Created on Tuesday, 16 April 2013 Written by NATE SMITH
When concerned family members first questioned Cathy Humphries about the extensive damage sustained Oct. 25 to the windshield and front passenger’s side of the pickup truck she’d been driving, Ms. Humphries told them she’d thrown a brick through the windshield.
Later, she told law enforcement she’d struck a mailbox.
She acknowledged Monday before Judge Mark S. O’Connor the damage to the pickup that day came after she struck and killed Austin Houser.
Ms. Humphries, 49, currently of Rushsylvania, pleaded guilty in Logan County Common Pleas Court to a misdemeanor count of operating a motor vehicle under the influence of alcohol and/or drugs; aggravated vehicular homicide, a second-degree felony; and failure to stop after a crash, a third-degree felony.
A mandatory prison sentence and lifetime driver’s license revocation will apply.
Ms. Humphries was operating a 1999 Ford Ranger pickup southwestbound on State Route 274 when the right front side of her pickup truck struck the 15-year-old boy. He died instantly.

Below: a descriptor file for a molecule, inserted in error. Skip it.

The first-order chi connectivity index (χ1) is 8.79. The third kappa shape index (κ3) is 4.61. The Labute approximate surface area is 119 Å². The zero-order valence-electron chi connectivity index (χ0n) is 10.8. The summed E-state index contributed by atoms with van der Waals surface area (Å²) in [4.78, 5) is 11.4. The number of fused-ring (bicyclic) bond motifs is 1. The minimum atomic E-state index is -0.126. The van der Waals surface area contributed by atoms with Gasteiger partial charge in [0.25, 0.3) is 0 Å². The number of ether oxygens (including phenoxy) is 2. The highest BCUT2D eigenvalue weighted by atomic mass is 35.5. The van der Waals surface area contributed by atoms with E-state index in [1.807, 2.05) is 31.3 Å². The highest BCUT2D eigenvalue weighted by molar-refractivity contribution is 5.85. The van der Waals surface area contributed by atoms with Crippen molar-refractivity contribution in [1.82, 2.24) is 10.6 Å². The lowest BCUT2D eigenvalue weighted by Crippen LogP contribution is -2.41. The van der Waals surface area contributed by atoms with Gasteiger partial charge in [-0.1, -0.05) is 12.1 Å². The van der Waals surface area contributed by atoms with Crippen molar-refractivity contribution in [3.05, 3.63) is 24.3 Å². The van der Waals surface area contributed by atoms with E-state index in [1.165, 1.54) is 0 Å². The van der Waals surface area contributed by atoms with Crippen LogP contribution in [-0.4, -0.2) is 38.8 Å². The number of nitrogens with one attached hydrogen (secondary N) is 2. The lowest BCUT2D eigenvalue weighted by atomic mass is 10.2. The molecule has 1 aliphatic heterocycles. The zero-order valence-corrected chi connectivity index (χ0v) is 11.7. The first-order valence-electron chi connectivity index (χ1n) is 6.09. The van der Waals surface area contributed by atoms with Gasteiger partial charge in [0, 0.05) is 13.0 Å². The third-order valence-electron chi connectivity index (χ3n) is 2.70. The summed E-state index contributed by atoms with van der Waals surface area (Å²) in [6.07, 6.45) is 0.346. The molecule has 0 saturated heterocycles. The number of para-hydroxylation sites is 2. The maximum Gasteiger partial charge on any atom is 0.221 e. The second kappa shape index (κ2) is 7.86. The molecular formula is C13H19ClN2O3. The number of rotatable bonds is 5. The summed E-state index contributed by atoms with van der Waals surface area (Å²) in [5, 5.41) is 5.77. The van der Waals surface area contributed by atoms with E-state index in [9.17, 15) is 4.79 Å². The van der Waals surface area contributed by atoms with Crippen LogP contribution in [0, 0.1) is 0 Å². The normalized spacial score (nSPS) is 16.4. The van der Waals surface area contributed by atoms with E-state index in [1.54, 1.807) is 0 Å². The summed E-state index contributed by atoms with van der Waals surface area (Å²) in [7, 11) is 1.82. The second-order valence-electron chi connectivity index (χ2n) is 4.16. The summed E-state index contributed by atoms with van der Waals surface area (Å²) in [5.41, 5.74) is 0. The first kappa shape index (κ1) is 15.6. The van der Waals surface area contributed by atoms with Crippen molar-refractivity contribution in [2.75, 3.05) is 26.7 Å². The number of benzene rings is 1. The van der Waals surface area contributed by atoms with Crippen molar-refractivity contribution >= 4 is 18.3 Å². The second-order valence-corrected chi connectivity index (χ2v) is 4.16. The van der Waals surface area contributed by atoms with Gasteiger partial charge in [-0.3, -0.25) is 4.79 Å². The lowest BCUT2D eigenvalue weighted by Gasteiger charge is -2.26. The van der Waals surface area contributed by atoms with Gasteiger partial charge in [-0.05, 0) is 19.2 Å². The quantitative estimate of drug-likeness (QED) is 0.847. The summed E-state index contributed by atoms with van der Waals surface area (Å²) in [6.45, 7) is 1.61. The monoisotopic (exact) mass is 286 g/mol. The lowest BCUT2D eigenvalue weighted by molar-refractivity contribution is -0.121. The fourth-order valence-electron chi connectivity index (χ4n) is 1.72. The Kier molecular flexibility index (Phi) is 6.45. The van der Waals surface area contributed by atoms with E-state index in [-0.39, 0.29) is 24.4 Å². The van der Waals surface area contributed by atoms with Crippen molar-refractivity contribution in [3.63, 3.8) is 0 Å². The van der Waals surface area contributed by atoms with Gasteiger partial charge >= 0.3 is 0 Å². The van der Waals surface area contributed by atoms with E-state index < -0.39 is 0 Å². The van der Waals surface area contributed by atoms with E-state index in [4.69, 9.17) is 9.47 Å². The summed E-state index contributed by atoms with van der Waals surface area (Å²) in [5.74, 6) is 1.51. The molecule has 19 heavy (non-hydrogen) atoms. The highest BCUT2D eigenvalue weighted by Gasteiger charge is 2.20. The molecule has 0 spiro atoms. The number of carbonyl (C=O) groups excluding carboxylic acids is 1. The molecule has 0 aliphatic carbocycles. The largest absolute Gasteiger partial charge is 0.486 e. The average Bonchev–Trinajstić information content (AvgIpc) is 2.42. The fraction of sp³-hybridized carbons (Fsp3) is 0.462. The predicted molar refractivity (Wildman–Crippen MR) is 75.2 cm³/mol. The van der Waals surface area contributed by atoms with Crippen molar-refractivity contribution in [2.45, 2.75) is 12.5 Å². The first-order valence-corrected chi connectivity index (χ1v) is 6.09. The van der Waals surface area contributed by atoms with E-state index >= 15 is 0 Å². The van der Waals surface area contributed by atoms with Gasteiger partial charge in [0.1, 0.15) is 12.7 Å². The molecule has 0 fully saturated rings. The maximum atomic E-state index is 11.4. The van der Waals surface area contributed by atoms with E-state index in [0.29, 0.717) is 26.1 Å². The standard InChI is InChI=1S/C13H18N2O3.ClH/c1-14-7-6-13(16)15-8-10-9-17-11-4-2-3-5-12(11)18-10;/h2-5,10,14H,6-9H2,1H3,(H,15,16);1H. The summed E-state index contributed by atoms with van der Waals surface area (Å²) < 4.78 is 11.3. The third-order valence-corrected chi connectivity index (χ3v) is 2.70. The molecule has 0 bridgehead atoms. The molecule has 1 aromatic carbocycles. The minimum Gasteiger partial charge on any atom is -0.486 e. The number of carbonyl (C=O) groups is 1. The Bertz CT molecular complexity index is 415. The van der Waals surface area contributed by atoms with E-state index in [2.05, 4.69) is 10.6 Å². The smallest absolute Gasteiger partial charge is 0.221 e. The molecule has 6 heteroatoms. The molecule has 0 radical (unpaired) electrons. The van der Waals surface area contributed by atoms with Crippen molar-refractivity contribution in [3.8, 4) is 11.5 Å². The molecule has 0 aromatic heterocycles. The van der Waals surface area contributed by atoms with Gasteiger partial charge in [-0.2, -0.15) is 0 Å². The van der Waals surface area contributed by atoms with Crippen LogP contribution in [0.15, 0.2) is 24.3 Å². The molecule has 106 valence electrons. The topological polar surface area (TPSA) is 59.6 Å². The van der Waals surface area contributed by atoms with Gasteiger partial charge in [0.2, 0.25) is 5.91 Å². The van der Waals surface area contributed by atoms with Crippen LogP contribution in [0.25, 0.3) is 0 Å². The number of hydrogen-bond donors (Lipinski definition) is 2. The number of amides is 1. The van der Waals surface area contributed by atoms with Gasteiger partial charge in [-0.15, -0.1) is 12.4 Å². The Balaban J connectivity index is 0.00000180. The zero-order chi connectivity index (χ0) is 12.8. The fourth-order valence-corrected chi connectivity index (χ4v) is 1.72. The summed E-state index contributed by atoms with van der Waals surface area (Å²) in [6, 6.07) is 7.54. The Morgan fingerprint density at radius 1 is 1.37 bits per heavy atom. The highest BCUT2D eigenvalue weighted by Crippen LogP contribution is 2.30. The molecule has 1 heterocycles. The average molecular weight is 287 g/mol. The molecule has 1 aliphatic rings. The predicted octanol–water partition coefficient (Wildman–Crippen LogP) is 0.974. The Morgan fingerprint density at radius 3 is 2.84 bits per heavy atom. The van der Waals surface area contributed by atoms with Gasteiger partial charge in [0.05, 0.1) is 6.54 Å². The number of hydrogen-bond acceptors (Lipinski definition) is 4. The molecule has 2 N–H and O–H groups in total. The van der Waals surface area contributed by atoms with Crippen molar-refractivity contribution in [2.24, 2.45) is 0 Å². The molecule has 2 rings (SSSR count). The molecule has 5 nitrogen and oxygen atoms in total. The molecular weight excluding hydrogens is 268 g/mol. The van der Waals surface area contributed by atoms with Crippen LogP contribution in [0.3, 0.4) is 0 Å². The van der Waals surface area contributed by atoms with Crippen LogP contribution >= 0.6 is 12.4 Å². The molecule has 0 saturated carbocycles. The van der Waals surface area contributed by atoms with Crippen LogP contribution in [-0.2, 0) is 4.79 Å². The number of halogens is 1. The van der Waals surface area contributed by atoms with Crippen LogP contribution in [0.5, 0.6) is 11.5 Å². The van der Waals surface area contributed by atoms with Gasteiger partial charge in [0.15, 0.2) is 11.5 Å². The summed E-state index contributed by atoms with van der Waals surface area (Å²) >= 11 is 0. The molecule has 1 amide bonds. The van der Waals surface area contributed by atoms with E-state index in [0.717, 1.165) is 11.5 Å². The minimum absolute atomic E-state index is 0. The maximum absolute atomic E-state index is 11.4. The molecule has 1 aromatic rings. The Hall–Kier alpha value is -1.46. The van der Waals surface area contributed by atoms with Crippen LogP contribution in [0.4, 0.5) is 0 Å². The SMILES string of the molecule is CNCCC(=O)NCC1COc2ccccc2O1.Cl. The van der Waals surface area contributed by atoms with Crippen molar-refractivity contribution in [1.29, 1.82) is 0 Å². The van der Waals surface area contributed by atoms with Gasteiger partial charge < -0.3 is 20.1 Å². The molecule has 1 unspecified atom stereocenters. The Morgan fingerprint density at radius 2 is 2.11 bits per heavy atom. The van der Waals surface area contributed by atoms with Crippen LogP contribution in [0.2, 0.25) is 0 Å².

Investigators report Austin was well off the road when he was struck, and that the pickup had veered entirely off the road.
Austin’s body wasn’t found until Oct. 27 by residents in the area, about a day after he was reported missing by his mother. Sheriff’s deputies soon determined the teenager was struck by a motor vehicle which left the scene.
Cathy Humphries of Rushsylvania, standing right, pleaded guilty Monday in Logan County Common Pleas Court to multiple charges related to the Oct. 25 death of 15-year-old Austin Houser as the result of a hit-skip crash. CLICK HERE to watch a portion of the court proceedings. EXAMINER PHOTO | NATE SMITH
Tests of the defendant’s blood taken Oct. 25 showed the defendant had a blood alcohol level of 0.278 percent, more than three times the legal limit, and that she had recently used marijuana.
Debris from the crash site was compared with the vehicle driven by Ms. Humphries and found to match the mirror and front turn signal assembly.
As recently as last week, defense counsel had sought to suppress blood tests and certain statements the defendant made to law enforcement. Monday’s plea came before Judge O’Connor had issued a formal ruling on the suppression motions.
Prosecutors and defense have not agreed to a sentencing recommendation. Ms. Humphries faces up to a maximum of 13 years in prison. Sentencing is set for May 20.